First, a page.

Decision Time: Condemned to Hill

In this interactive feature, Editor Brian Lovett shares a scenario from his 20+ years of turkey hunting, asking "What would you do?"
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Brian Lovett
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Decision Time: Condemned to Hill

Postby Brian Lovett » May 25th, 2011, 11:16 am

In "Decision Time," Editor Brian Lovett will share a scenario from his 20-plus years hunting turkeys. Each hinges on a critical decision. Post what choice you would have made, and then see how things actually turned out.

Condemned to Hill

So there I was, locked in a thrilling battle with a hard-gobbling longbeard on the final day of Wisconsin's spring turkey season.

I'd yelped the gobbler and two hens to within 65 yards only to watch them fade back across a wheat field and into an open hardwood ridge. No problem. After a nifty end-around, I was within 100 yards of the little breeding flock, certain they'd work south along the ridge toward me.

When they didn't, I slipped 25 yards closer and called again. Bingo. However, they still weren't moving. I waited five more minutes and then slipped 20 yards closer. That setup netted another gobble and still no movement. Then I saw why.

The birds were down in a glacial kettle, which is a pothole-like landform created when blocks of ice broke away from the front of a receding glacier. With the terrain on my side, I figured I could easily crawl 10 more yards, get on my knees and then rise up and shoot the gobbler before he could booger. Just then, however, one of the hens yelped, and I heard her scratching while walking to the left -- a path that would take her and the gobbler out of the kettle and into the open 30 steps from my muzzle.

I really wanted to end the season on a high note by killing the gobbler, and slipping up the hill for an ambush seemed like the surest way to at least get a chance. However, the oft-ignored patience angel on my left shoulder reminded me that the birds might pop out anyway.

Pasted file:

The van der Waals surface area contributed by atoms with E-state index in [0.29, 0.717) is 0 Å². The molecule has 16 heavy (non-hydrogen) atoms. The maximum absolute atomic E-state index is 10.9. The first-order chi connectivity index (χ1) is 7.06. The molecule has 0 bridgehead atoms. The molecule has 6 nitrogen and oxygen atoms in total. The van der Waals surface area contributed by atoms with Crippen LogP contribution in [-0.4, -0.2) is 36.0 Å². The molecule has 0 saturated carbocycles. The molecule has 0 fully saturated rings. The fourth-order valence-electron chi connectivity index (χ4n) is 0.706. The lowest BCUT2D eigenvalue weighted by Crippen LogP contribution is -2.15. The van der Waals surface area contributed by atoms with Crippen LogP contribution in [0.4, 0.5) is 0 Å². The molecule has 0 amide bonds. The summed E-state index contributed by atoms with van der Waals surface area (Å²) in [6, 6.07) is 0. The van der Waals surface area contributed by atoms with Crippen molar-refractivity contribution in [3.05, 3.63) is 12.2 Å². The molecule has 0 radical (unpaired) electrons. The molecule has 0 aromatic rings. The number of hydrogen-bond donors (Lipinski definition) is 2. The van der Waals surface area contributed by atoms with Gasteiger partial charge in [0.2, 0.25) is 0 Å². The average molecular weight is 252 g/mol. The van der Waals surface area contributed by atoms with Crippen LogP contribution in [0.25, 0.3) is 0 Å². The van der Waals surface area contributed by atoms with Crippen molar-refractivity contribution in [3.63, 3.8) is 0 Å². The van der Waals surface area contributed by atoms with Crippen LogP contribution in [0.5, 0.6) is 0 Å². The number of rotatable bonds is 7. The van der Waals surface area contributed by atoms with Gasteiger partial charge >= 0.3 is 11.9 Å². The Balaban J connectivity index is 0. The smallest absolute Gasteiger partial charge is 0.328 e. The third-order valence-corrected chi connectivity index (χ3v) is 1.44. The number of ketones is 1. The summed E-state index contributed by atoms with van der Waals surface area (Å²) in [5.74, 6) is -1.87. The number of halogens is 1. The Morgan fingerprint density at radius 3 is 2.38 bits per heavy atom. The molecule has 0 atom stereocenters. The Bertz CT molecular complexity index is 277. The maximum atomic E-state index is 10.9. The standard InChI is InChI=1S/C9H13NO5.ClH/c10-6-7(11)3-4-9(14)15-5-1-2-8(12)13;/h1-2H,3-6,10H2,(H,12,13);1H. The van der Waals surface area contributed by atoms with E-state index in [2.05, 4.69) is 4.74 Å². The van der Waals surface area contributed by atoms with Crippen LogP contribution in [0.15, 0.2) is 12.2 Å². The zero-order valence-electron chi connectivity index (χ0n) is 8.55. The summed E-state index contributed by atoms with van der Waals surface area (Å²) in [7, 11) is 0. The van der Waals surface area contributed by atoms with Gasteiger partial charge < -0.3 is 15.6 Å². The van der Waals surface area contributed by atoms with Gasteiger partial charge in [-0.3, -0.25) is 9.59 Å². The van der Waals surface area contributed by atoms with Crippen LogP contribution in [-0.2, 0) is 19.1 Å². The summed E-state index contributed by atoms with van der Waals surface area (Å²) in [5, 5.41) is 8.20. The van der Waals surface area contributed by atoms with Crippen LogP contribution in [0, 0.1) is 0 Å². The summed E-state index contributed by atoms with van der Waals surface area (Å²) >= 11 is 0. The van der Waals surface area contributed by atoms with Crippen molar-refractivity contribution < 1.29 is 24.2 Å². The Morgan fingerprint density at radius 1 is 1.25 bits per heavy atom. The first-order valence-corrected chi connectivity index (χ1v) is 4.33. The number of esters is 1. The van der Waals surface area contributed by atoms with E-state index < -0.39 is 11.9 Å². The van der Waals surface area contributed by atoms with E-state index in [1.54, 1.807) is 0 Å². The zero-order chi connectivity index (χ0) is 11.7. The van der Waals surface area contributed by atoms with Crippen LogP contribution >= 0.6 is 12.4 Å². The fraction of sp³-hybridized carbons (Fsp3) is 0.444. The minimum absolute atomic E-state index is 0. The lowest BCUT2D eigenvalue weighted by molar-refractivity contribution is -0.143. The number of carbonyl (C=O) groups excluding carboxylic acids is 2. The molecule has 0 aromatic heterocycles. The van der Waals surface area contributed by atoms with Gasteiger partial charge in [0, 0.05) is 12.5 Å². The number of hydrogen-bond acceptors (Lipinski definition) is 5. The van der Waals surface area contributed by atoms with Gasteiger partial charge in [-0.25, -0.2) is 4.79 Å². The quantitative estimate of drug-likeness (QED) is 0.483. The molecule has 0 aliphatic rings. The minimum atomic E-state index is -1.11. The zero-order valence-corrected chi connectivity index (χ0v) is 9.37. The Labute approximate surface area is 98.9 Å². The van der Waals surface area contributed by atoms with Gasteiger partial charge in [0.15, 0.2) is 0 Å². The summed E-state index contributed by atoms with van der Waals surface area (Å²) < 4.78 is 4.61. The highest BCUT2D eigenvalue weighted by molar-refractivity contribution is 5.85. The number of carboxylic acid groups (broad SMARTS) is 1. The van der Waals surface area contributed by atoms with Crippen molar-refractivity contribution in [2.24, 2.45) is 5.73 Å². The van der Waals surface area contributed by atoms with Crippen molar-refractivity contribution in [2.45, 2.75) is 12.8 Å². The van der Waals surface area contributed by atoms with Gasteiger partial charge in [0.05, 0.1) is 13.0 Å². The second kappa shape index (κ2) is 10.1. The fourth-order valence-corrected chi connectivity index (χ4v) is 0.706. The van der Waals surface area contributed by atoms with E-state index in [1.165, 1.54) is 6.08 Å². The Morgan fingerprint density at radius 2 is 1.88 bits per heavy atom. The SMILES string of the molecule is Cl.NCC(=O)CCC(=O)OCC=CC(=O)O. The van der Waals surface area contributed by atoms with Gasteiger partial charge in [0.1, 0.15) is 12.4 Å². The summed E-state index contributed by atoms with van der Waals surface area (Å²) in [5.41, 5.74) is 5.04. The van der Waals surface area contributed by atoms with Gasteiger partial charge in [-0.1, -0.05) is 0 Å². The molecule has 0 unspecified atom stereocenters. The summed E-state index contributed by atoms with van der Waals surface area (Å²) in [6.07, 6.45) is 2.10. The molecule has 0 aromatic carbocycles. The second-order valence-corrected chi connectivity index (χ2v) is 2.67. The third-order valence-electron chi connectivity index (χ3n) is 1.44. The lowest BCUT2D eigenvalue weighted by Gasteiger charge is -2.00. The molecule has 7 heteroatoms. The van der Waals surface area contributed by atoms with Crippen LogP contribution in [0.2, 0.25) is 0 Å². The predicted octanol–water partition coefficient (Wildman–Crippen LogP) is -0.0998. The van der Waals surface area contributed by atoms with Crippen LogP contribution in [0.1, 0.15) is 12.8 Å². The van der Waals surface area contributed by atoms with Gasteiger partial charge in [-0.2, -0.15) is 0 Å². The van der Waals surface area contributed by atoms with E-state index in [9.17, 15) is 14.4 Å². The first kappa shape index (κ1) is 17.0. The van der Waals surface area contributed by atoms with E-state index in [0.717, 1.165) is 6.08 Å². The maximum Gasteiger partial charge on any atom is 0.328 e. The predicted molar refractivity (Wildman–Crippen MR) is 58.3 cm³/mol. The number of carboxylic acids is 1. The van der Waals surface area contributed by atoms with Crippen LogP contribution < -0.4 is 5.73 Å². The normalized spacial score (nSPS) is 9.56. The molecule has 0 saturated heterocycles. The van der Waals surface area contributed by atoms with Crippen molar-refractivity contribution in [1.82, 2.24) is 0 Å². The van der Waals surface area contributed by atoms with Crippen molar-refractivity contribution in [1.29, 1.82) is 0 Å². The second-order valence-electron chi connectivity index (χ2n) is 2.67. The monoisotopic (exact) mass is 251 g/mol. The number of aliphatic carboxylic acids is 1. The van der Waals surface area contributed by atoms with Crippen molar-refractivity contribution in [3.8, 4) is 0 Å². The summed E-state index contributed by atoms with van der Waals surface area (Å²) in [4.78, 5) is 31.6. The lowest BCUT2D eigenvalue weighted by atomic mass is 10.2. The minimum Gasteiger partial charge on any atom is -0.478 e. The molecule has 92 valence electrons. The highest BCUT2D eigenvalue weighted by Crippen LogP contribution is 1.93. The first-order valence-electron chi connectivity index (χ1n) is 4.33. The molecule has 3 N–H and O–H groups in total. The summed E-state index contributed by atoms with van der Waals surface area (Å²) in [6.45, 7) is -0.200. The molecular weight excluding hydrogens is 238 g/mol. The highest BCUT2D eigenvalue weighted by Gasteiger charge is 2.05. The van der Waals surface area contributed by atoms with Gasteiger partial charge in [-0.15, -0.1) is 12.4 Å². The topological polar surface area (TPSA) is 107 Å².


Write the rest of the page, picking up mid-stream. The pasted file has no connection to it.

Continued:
Oh, and I had one more thought: "Decide now, because they ain't gonna stay there forever."

What would you have done? Post your decision below.

Click here for Lovett's decision.

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Cut N Run
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RE: Decision Time: Condemned to Hill

Postby Cut N Run » May 25th, 2011, 12:29 pm

Trust your instinct.  Making too much of a move will only get you busted and lose your chance at that gobbler.  If they wander off out of range, you could still do an end-around on 'em and set up elsewhere.  If you get busted, you might as well go find another gobbler to hunt.  They might head your way anyhow.
That's how I'd play it.
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RE: Decision Time: Condemned to Hill

Postby bstrickler » May 25th, 2011, 2:40 pm

[font=arial]I'd use a dose of patience on him and wait him out. Have the gun barrel ready so when he came into view he could take a ride home with you.